Syracuse played only once this past week, beating Cornell 67-46 on Saturday. But with that game in the books, the Orange are now more than one-third of the way through their regular season, and statistics are certainly not scarce.
Today, we discuss Trevor Cooney's value to the Orange, why Syracuse should stop using certain lineup combinations and how SU has struggled to capitalize on steals. Let's dive right in.
Dajuan Coleman and Tyler Roberson can't be on the floor together
If there's one thing that's puzzled me this season above all else, it's been Syracuse's insistence on starting both Dajuan Coleman and Tyler Roberson. Time and again, that lineup just hasn't worked, and it typically only takes a few minutes before Coleman gets subbed out for Tyler Lydon.
On the season, lineups with both Coleman and Roberson on the court are minus-20. Meanwhile, lineups featuring just one of those players and Lydon in the frontcourt are plus-83.
Individually, Coleman and Roberson are also each more effective offensively when not playing alongside the other. Coleman is shooting just 38.1% when he's on the court with Roberson, compared to 53.3% when he's paired with Lydon in the frontcourt. Roberson, meanwhile, is shooting 41.7% when he's playing next to Coleman and 54.4% when it's him and Lydon in the frontcourt.
When Coleman and Roberson play together, it's awful for the Orange's spacing, since neither player is much of a threat outside of the paint. That takes away driving lanes, which allows defenders to stay close to SU's 3-point threats on the perimeter, since they don't need to worry about helping in the already-clogged paint. And with so much going on inside and around the paint, it leaves Coleman and Roberson without much room to operate themselves.
Save for when Syracuse plays especially big teams, Coleman and Roberson just shouldn't see the court at the same time. There might be some apprehension about how coming off the bench will affect Coleman's confidence, but that shouldn't outweigh the evidence that starting him alongside Roberson is seriously hurting the Orange.
Even as he's struggled, Cooney has been much better than his replacements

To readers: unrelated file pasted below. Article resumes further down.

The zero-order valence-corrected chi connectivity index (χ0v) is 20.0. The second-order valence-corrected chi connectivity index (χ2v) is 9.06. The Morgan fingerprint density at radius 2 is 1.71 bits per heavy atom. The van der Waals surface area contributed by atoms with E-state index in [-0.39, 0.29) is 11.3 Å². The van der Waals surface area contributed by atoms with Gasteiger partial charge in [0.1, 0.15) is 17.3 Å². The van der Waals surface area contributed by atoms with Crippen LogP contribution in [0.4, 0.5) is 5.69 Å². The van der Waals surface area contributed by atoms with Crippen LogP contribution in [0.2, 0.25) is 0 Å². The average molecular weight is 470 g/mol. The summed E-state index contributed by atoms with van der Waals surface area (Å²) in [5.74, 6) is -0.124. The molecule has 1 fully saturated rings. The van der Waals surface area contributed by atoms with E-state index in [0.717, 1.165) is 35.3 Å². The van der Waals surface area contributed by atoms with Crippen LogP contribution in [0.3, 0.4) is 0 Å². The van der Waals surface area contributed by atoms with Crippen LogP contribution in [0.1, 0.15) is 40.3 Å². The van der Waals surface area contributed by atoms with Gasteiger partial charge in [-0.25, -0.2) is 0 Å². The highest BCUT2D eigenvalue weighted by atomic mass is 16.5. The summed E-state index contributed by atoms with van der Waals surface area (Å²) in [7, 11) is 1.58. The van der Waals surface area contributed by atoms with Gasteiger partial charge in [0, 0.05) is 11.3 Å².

I've been a relatively vocal critic of Trevor Cooney this season, particularly when it has come to his shot selection and his tendency to take far too many 3s than he should. Take a look at his short chart, and you'll see how that criticism might be warranted:
Obviously, that's pretty ugly. But even if Cooney continues to have such issues shooting the ball, it won't mean that the Orange should bench him. They can't afford to. Because while it might seem like an attractive option to give Kaleb Joseph or Franklin Howard more minutes, they can't provide what Cooney provides.
For starters, Cooney is arguably SU's best defender. According to Shot Analytics, opposing offenses are shooting just 25% from the left wing 3-point area and 17% from the left elbow, two areas that Cooney has been largely responsible for defending this season.
Additionally, opposing defenses still seem to view Cooney as a legitimate threat from beyond the arc. They've generally made it a point to keep a defender glued to him, which has been a benefit to SU's spacing and thus its offense as a whole.
Through 11 games, Syracuse is shooting 42.7% from the field and 37.5% from 3 when Cooney is in the game. Those numbers aren't quite through the roof, but they're significantly better than when he's on the bench. In those scenarios, Syracuse is shooting just 28.9% from the field and a meager 22.2% from beyond the arc.
This doesn't mean Cooney shouldn't make an effort to take smarter shots. But it should put to rest any talk that the Orange would be better with him on the bench; clearly, that isn't the case.
Syracuse is exceptional at coming away with steals, but will they start capitalizing more frequently?
Syracuse has been one of the best defenses in the country when it comes to getting steals. Per kenpom.com, the Orange are coming away with steals on 13.2% of possessions, the fifth-best clip in the country. SU has four players — Cooney, Lydon, Michael Gbinije and Malachi Richardson — who are getting steals on at least 2.5% of possessions.
However, Syracuse hasn't been great at capitalizing on those steals. According to Hoop-Math, the Orange are effectively shooting 55.9% within the 10 seconds following a steal. That's a solid shooting percentage in itself, but since field goal attempts following steals tend to be particularly high-percentage shots, effectively shooting 55.9% becomes much less impressive.
A lot of these troubles fall on the shoulders of Cooney and Richardson, who are effectively shooting just 34.4% and 28.3% in transition, respectively. If those two players can figure out how to finish in transition, Syracuse will be able to better take advantage of the steals it comes up with.